NASA’s massive new moon rocket has finally arrived at the launch pad, however it is still unclear when it will actually depart from Earth.
On Thursday evening, a fully stacked Space Launch System rocket and its accompanying launch tower emerged from the Vehicle Assembly Building, which is essentially a giant garage for rockets at the Kennedy Space Center in Florida. This was the first time such a rocket and launch tower had been seen together. The rocket, which had an Orion capsule on top, in which humans would one day sit, was carefully transported to the launch site, which was more than four miles distant, on the back of a massive crawler.
Tom Whitmeyer, deputy associate administrator for exploration systems development at NASA headquarters in Washington, said at a press conference on Monday that the vehicle’s “rolling out of the V.A.B.” was a “truly memorable moment for this vehicle.” “To be here for the introduction of the next generation of a very heavy-lift, exploration-class vehicle on Thursday will be an unforgettable experience.”
When the Saturn 5 rockets used to launch the Apollo missions made identical travels to the launchpad on Thursday and Friday, it was evocative of the Apollo period of NASA, which occurred more than half a century ago. When the Saturn 5 spacecraft were moved on Thursday, it was the same crawler that was used in the last mission. However, it had been upgraded and modified for Artemis, a new NASA programme that aims to return men to the lunar surface one day.
This means that the rocket will remain on standby for the next two weeks as engineers inspect different systems on the rocket and launchpad, which is referred to as Launch Complex 39B. After the testing are completed and if everything goes according to plan, there will be a countdown in early April, during which several hundred thousand gallons of cool liquid hydrogen and liquid oxygen will be pumped into the propellant tanks.
However, the engines will not ignite and the rocket will not be able to lift off from the ground. Known as NASA as a “wet dress rehearsal,” this will be the final major run-through before a launch can take place. The liquid propellants will be filled during this rehearsal, which will be the last major run-through before a launch can take place. The countdown will come to an end when there are around 10 seconds remaining, without the engines starting.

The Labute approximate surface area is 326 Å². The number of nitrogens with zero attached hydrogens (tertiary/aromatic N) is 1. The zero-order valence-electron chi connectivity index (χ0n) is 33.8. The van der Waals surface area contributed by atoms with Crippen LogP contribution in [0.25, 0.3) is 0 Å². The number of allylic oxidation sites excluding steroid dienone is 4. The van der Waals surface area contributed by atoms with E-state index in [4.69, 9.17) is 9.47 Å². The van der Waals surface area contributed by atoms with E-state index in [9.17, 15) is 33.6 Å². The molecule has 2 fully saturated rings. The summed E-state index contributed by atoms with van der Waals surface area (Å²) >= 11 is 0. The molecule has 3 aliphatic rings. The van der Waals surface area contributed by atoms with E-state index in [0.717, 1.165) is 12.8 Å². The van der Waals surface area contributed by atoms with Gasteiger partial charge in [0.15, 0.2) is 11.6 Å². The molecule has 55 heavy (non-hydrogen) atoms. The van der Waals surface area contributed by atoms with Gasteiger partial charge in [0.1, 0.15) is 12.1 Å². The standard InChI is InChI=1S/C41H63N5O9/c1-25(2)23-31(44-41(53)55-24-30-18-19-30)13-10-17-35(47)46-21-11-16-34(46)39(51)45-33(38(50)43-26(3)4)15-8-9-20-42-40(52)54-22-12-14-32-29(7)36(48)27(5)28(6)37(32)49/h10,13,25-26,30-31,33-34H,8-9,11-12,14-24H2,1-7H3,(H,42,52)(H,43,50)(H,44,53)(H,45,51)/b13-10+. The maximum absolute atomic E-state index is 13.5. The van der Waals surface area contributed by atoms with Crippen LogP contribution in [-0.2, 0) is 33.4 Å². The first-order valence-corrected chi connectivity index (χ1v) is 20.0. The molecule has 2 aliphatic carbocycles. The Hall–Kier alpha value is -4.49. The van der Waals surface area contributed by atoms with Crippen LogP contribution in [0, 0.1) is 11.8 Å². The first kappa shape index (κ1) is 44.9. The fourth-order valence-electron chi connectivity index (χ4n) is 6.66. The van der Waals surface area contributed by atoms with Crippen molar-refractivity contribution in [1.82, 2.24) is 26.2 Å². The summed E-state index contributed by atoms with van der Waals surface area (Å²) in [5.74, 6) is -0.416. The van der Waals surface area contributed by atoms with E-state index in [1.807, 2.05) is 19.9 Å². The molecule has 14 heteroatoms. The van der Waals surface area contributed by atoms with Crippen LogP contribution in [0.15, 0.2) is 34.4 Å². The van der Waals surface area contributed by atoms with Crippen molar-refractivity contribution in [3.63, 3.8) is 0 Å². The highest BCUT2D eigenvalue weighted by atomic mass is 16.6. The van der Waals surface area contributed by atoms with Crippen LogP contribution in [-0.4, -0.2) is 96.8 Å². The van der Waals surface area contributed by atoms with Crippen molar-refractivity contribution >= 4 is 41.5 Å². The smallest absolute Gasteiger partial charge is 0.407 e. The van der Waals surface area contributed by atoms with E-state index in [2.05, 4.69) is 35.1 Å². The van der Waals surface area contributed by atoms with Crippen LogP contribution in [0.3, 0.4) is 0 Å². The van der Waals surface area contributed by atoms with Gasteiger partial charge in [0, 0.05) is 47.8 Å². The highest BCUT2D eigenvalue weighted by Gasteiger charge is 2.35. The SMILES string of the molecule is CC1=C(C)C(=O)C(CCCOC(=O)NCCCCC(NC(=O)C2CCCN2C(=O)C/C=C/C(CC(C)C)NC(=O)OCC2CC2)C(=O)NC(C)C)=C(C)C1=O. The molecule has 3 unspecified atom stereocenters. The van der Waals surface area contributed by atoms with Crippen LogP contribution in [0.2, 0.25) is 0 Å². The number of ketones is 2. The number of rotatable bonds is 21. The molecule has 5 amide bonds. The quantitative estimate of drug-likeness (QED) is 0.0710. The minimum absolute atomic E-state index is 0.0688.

Following the wet dress rehearsal, the rocket will make its way back to the Vehicle Assembly Building for the last time.
The next time the rocket emerges from the ground, it will be for a launch. NASA officials said they want to observe how the rehearsal works before making a final decision on when the launch will take place — which may happen as early as this summer.
Neither humans nor a spacecraft will be on board on the initial flight. The crewless test mission, known as Artemis 1, will initially circle around the Earth before being propelled out of low-Earth orbit and toward the moon by its second-stage engine, which is now being developed. Afterwards, the Orion capsule will separate from the second stage and, a few days later, will begin its journey around the moon.
The mission, which will last around three weeks, will come to a close when Orion splashes down in the Pacific Ocean.
Both the Space Launch System and the Orion space capsule are years behind time and billions of dollars over budget, and both are in danger of becoming obsolete.
NASA has planned Artemis 2 for launch in 2024, a mission that would bring men on a circumnavigation of the moon and return for the first time since 1972. Another group of astronauts will arrive on the moon with the Artemis 3 mission, which NASA has slated for 2025, but that date may be pushed back once again due to technical difficulties.
Using the gigantic Starship rocket constructed by SpaceX as a landing vehicle for the lunar landing mission will be required for the moon landing mission. This year might also see the launch of the Starship Enterprise on its maiden test journey into orbit.